COMING TO CHICAGO It started with talking to Dale [Sveum] about my situation and the opportunity to play more than I have in the past. There were a lot of factors that went into it. I loved coming to Chicago. It was always a city I looked forward to coming to. I loved playing at Wrigley. There’s a lot of history behind it, and I know [the Cubs] have great fans. I just couldn’t say no.
TEAM MORALE [Sveum] basically told me the Cubs are turning things around. [He said] they had a lot of good starting pitchers, and it sounded like they were as motivated as ever to win. That’s what makes baseball fun, so I wanted to come here and help the team win.
GAME ON During the offseason, I have a lot of hobbies—ﬁshing, hiking, a lot of outdoors stuff. I also like to work on cars. But during the season, I spend most of my time with my wife. She’s kind of a video gamer, so sometimes we play video games, and we like going to movies. She actually beats me, so I probably have to spend a little bit of my spare time practicing.
IN IT TO WIN IT Winning the World Series gave me a lot of experience in high-pressure situations. Once you get there, you realize how hard and special it is to be there. What I took away was a need to get back. Even in the playoffs, the atmosphere is so different, and it’s so much fun. That’s why we play the game. Once you are there, it’s something you are dying to get back to.
To read the complete interview with Schierholtz, pick up the May issue of Vine Line, featuring the Cubs core, available now at select Jewel-Osco, Walgreens, Meijer, Barnes & Noble, and other Chicago-area retailers. Or subscribe to Vine Line today.
Please don’t judge me, but …
I grew up an Atlanta Braves fan. Look, there wasn’t much I could do about it. I moved a lot when I was younger and lived in Atlanta in the early ’80s. With each subsequent move, I was able to follow the Braves because of TBS.
Here’s what I remember about the Braves from my younger days—1981 was a miserable, strike-shortened year; 1982 was a blast until the postseason (a phenomenon I didn’t realize would repeat itself throughout my adulthood); 1983 was solid; and then depression set in.
The Braves were 80-82 in 1984, and that was by far the best it would get until the franchise began its unprecedented run of regular-season success in 1991. The late ’ 80s saw a wretched slide that reached its nadir in 1988, when the team went 54-106.
So why am I recounting this sad chapter from my childhood? I see a lot of similarities between what the Braves were doing in the late ’80s/early ’90s and what the Cubs are doing now.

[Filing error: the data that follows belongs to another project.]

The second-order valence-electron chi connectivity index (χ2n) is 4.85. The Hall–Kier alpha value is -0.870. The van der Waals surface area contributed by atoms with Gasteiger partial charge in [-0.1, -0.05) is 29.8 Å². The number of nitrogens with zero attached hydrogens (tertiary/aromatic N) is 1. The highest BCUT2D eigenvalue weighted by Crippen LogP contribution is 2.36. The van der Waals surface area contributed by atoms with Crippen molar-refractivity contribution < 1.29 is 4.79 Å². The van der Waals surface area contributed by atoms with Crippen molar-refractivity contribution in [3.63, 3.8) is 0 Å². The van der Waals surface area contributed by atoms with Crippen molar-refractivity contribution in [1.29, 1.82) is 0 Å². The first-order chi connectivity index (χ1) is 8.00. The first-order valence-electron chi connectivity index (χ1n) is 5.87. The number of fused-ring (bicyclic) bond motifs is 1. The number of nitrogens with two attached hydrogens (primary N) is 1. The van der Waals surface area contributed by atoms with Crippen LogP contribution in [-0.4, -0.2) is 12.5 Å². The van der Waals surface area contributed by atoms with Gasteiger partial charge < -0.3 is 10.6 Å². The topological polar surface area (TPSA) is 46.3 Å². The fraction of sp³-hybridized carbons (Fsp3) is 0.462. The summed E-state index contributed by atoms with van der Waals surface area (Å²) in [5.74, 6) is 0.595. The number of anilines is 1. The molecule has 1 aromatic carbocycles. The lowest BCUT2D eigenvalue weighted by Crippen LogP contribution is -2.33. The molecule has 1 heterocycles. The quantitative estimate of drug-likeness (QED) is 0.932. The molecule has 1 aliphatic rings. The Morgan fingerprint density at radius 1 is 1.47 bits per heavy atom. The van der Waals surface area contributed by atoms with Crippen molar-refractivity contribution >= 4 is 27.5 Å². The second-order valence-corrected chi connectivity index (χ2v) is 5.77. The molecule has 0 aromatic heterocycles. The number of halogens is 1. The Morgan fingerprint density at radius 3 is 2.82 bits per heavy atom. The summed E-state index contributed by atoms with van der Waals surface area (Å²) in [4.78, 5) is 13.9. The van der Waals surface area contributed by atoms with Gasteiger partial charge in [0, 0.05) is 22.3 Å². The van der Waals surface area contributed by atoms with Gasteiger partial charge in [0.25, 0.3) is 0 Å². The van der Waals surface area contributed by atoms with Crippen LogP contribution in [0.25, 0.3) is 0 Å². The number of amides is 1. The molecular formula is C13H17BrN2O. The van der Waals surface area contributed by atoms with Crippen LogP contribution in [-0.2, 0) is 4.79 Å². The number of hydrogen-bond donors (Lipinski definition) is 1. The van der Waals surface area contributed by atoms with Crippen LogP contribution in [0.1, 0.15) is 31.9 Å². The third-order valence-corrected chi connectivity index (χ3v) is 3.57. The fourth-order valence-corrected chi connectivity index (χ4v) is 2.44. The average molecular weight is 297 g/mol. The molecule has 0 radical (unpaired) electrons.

In 1990, the Braves went 65-97, good for last place in the NL West, 26 games behind the Reds. In 1991, they shocked the baseball world by winning 94 games and getting all the way to Game 7 of the World Series. Since then, they’ve been one of the most stable and consistently excellent teams in pro sports.
But the Braves’ worst-to-first run didn’t come out of the blue. In fact, the team probably wasn’t as bad as its record in 1990. If you look back at the roster, it included names like Steve Avery, Tom Glavine, John Smoltz, Mike Stanton, Ron Gant and David Justice. All those players had some important things in common—they were young, untested, and between the ages of 20 and 25.
When we talked to Cubs President of Baseball Operations Theo Epstein for our January issue, something he said resonated with me.
“There are two ways to really improve your team in a hurry from one year to the next,” Epstein said. “One is sign impact players or bring in impact players from outside the organization. The other is to have a wave of young talent that’s approaching their prime years at the same time.”
The Cubs might not shock the world this year, but they’re building that wave of talent—players who can grow together, win together, lose together, and ultimately figure things out together as they move into their prime years.
One of these waves is at the major league level now in Starlin Castro, Anthony Rizzo, Jeff Samardzija and Edwin Jackson. Epstein calls these players the “Cubs core.” And the organization is developing another strong group in the low minor leagues with high-ceiling players like Javier Baez, Albert Almora, Jorge Soler, Pierce Johnson and Dillon Maples.
In the May issue of Vine Line, we talk to the Cubs core about what it means to them to play in Chicago and how they plan to turn potential into major league success. One thing is clear—no matter what the record said at the end of 2012 or what it says right now—these guys do not buy into the presumption that the Cubs are years away from winning.
We also check in on the new minor league affiliate that is helping develop the next wave of top talent. After eight years with the Peoria Chiefs, the Cubs switched their Midwest League affiliate to Kane County, located about 40 miles from Wrigley Field’s doorstep. There are huge benefits to having a farm team nearby, and the Cougars and Cubs both hope to take advantage of that in 2013 and beyond.
Finally, we look at the other side of the Cubs equation—the fan base. This season, the team has developed an advertising and marketing campaign based on the fierce dedication and undying passion of the best fans in the game. We talk to the stars of the new ads and the Cubs front office to find out how it all came together.
Here’s to a brighter future.